Maintaining Codelists with Microsoft Excel

Writing raw SDMX is difficult and this is why we created the Maintenance Tool as part of Fusion Registry. It allows for users to create SDMX without knowing exactly how to create SDMX. A user can use the Maintenance Tool to easily create structures sich as Concept Schemes, Data Structures and Codelists and then ask the Registry to output valid SDMX representing that structure. We think that the Maintenance Tool is straight-forward and easy to use.

However sometimes creating very large structures, for example Codelists, can be very time consuming with the Maintenance Tool. A Codelists with thousands of codes would take an extremely long time to input, so what are the alternatives?

Well a user could go and create the raw SDMX XML and import it. Unless you are very familiar with SDMX this will be very time-consuming and liable to be error-prone. The Fusion Registry also supports CSV input for Codelists. This is a bit fiddly as you will need to supply a properties file explaining the Codelist or use the importer within the Maintenance Tool. But now a user can use Microsoft Excel to create or maintain a Codelist.

Since a lot of our users use Microsoft Excel as part of their daily work-lives we looked as to how best we could interface Microsoft Excel and the Registry. We hope we've created a simple method, which basically involves creating a template and then filling it in. It's easiest to demonstrate by example, so let's walk through the steps of creating a new Codelist in the Fusion Registry.

Creating a Codelist in Microsoft Excel

You can simply open a new Worksheet in Microsoft Excel and start typing, but since the Registry will only accept a Codelist conforming to a particular structure, it is easiest to use the "Create Excel Template" option within Fusion Registry. Select the "Excel Template" option that can be found under the settings icon at the top-right of the Fusion Registry and is shown in the following image:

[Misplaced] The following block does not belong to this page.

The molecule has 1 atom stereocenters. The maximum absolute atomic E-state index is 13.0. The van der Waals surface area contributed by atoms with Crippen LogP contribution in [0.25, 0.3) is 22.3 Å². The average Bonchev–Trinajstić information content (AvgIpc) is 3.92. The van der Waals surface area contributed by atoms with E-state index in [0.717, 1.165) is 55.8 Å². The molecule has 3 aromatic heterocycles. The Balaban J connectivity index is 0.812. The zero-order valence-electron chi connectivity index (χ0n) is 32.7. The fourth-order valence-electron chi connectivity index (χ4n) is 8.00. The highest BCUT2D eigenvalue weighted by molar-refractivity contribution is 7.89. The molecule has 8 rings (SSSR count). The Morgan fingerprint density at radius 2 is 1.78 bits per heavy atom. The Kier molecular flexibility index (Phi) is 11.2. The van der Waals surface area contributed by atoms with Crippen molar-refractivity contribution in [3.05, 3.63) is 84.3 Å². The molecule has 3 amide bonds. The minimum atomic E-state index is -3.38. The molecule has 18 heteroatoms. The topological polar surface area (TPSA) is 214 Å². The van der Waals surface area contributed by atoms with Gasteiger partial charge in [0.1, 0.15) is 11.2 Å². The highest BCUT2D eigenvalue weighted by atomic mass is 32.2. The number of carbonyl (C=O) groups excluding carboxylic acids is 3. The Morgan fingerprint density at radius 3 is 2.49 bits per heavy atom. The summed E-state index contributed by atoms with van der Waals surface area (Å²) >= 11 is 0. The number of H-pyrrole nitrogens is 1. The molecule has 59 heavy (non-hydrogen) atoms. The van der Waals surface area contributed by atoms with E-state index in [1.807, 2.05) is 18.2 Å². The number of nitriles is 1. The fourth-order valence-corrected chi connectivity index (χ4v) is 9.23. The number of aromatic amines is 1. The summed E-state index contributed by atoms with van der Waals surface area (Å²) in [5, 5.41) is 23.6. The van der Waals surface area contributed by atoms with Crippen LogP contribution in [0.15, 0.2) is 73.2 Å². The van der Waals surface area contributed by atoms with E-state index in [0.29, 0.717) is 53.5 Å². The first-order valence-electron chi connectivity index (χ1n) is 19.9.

This will display a dialog where you can select the Agency, ID, Name and Version of your codelist:

Then click the "Create" button. Depending on your browser settings you may be prompted to save an Excel Spreadsheet or it may simply be stored on your hard-drive. It is recommended to save the XLSX file to a known location so now you can edit it within Microsoft Excel.

Opening this file will show an Excel spreadsheet showing the Codelist template with the values from the previous dialog filled in. Of course, like any spreadsheet the contents may be modified and of course you can now add codes to your Codelist. The following image shows the Codelist template with 4 codes having been added.

Creating a new code is as simple as going to row 13 and adding the mandatory ID and Name for each code. The description (column C) is entirely optional. If you wish to assign a parent code, use column D.

So as we can see from the example, rows 13 to 16 show 4 items: ITM1, ITM2, ITM3, ITM4. Each has a different name and 2 have descriptions. ITM3 (in row 15) has a parent of ITM1 (shown in Cell 15D ).

You can create as many codes as you like by simply adding them from row 13 onwards. Note that when this file is submitted to the Registry, it will read from row 13 until it encounters a blank line, so in the example shown, if row 15 was blank, then processing would stop at row 15 and row 16 would not be read.

To submit your Codelist to the Registry save your Excel file to a known location. Back in the Registry, you can choose the option, "Upload Structures". Then simply provide the Excel file. If you defined your Codelist correctly, you will have a new Codelist within the Registry. If you made a mistake you will be informed of which cell in the spreadsheet the error occurred.

Maintaining an existing Codelist

You can export a structure in XLSX format, by simply navigating to
the overview page of the Fusion Registry and selecting codelists (see the image below).

You can either download all Codelists or a specific Codelist (the image shows the Codelist CL_AGE being selected) by clicking on the appropriate green download button. The following dialog is displayed:

Ensure that the Download format is XLSX and simply click "Download". Depending on your browser settings you will be asked whether to save or open this file or it may simply download straight to your hard-disk. You can then open this file and edit it as in the instructions above.

To Summarise

Being able to export a Codelist to Microsoft Excel form has a number of benefits. You may wish convert your Codelist into a form your colleagues understand. You may wish to perform large numbers of changes to a single Codelist. You may need to add new codes from another spreadsheet. You may just find that it integrates into your work-flow nicer. Now that the Fusion Registry can do this we hope that more users make use of it.

Currently only Codelists and Structure Sets are supported in XLSX form, but we will be adding support for more structure types in subsequent releases of the Fusion Registry, so please keep watching our website.

If you have any feedback at all, please let us know what you think of this feature. We hope you find it useful but let us know if you have further suggestions or if you think it could be improved in any way.